Punakha Tschechu and Drubchen - Bhutan Festival

Tucked away in the eastern Himalayas, between the plains of India and the cold Tibetan plateau is Bhutan. It is a country of legends, dragons and amazing landscapes. Punakha is located in the western part of Bhutan.

It is the winter home of the Je Khenpo, the Chief Abbot of Bhutan. Punakha has been of significance since the time of Zhabdrung Ngawang Namgyel in the 17th century.

Zhabdrung Ngawang Namgyal, the ruler of Bhutan, led the Bhutanese to victory during the war with Tibetans during the 17th century, when the latter invaded Bhutan to seize a relic, the Rangjung Kharsapani, which was a self-created image of Chenresig.

Punakha Drubchen (Domchoe) is the annual festival held to commemorate his victory and every year, there is a dramatic recreation of the scene from the battle fought with the Tibetan army. Local militia men known as ‘pazaps’ dress up in traditional gear of black and red and re-enact the ancient battle scenes.

Punakha Tsechu is another festival, which is celebrated to honour Padma Sambhawa. Padma Sambhawa is also known as Guru Rinpoche. The festival is held in the Punakha Dzong, which is the second largest dzong in Bhutan and is a three-day event that is immediately held after the Punakha Drubchen. People flock to participate in the festivities from nearby villages, wearing their finest clothes and jewellery. Numerous religious dances known as “Cham” are performed by Buddhist monks. The dancers wear costumes made of yellow silk or rich brocade. The masks they wear usually represent animals, fearsome deities and manifestations of Guru Rinpoche. They dance for these legends, performing the expressions of the compassionate and wrathful beings, both heroes and demons, and chant mantras from the Buddhist scriptures. There are also dancers who wear clown masks with long red noses. The Bhutanese believe that by watching these dances, they can purify their souls and bring good luck.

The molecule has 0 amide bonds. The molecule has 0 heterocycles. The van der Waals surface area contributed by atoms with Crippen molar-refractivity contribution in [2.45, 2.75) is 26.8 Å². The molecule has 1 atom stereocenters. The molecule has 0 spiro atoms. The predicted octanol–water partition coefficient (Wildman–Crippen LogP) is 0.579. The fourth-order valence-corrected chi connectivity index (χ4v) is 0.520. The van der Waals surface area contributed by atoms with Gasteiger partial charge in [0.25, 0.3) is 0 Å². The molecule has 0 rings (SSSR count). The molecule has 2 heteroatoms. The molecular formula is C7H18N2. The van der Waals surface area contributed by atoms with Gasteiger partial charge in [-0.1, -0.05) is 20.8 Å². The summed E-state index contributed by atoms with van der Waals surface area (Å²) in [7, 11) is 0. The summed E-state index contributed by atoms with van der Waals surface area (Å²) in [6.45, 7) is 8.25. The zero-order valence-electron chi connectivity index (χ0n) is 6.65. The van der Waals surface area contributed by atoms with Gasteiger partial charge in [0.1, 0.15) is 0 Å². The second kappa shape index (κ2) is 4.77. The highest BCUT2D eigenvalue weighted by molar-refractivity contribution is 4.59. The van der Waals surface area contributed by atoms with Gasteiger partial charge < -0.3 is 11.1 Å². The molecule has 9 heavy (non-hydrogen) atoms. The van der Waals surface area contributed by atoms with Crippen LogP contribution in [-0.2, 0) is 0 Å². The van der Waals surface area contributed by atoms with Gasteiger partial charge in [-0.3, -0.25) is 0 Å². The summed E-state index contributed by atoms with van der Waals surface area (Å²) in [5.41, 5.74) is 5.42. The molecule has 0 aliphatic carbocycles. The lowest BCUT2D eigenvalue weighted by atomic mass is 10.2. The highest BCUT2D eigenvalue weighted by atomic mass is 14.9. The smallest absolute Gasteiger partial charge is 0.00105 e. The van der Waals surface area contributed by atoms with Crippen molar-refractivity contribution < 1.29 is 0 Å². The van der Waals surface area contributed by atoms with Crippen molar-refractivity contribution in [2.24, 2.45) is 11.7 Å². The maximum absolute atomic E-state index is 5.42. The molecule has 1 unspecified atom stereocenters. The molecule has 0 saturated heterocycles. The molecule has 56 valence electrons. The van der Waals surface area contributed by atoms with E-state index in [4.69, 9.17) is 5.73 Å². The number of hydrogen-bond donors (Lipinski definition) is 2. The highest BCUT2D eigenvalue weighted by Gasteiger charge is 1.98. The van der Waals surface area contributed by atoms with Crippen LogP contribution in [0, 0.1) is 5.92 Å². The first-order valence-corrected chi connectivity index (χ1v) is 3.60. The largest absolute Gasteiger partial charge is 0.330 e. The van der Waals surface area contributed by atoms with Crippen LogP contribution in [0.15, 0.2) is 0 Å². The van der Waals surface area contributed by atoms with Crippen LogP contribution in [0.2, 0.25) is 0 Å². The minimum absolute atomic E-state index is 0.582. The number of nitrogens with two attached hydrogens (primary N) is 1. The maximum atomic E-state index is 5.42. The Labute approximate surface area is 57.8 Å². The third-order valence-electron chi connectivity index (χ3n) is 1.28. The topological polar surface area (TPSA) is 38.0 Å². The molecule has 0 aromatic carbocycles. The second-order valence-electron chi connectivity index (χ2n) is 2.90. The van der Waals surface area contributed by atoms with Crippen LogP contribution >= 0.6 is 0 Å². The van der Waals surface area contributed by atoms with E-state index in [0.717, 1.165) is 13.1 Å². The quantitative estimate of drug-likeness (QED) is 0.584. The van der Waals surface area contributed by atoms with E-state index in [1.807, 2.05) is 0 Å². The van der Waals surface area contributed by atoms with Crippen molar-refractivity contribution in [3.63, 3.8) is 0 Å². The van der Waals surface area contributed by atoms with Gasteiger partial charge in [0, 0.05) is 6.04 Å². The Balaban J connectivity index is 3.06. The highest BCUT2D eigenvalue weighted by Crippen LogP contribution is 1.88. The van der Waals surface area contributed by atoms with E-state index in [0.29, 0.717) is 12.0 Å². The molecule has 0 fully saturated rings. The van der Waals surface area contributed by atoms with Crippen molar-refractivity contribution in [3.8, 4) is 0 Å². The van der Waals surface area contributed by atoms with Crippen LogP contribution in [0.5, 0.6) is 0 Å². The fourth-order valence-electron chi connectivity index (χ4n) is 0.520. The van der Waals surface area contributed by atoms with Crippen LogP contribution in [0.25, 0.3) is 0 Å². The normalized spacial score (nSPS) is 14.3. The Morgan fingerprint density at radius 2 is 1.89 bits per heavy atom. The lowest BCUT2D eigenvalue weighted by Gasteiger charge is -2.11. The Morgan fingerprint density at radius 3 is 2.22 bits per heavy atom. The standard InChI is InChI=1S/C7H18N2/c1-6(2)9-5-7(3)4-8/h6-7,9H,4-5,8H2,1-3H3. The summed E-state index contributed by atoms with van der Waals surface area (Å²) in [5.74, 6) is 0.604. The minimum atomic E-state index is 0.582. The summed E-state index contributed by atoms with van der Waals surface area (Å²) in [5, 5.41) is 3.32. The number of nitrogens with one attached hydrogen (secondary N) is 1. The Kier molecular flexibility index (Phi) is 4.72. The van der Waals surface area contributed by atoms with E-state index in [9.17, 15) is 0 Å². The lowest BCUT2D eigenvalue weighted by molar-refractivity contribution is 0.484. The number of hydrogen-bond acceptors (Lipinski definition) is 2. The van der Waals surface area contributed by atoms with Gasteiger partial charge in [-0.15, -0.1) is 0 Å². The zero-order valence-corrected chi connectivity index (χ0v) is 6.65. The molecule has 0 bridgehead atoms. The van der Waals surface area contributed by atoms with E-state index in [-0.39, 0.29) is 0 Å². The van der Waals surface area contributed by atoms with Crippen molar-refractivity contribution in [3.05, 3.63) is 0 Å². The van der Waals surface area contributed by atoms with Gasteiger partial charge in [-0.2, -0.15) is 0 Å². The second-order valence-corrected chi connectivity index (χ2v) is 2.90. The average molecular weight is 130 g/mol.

This festival marks the heroic deeds of Guru Padma Sambhawa. The unfolding of the huge cloth ‘thangka’, a sacred scroll depicting Padma Sambhawa constitutes the festival. The people who come to witness the festival donate money to the dancers to help support the monasteries.

During both the festivals, the village of Punakha Dzong comes alive. These festivals play a crucial role in not just preserving Bhutan’s rich culture and traditions but also in providing devout Buddhists an opportunity for prayer and pilgrimage.

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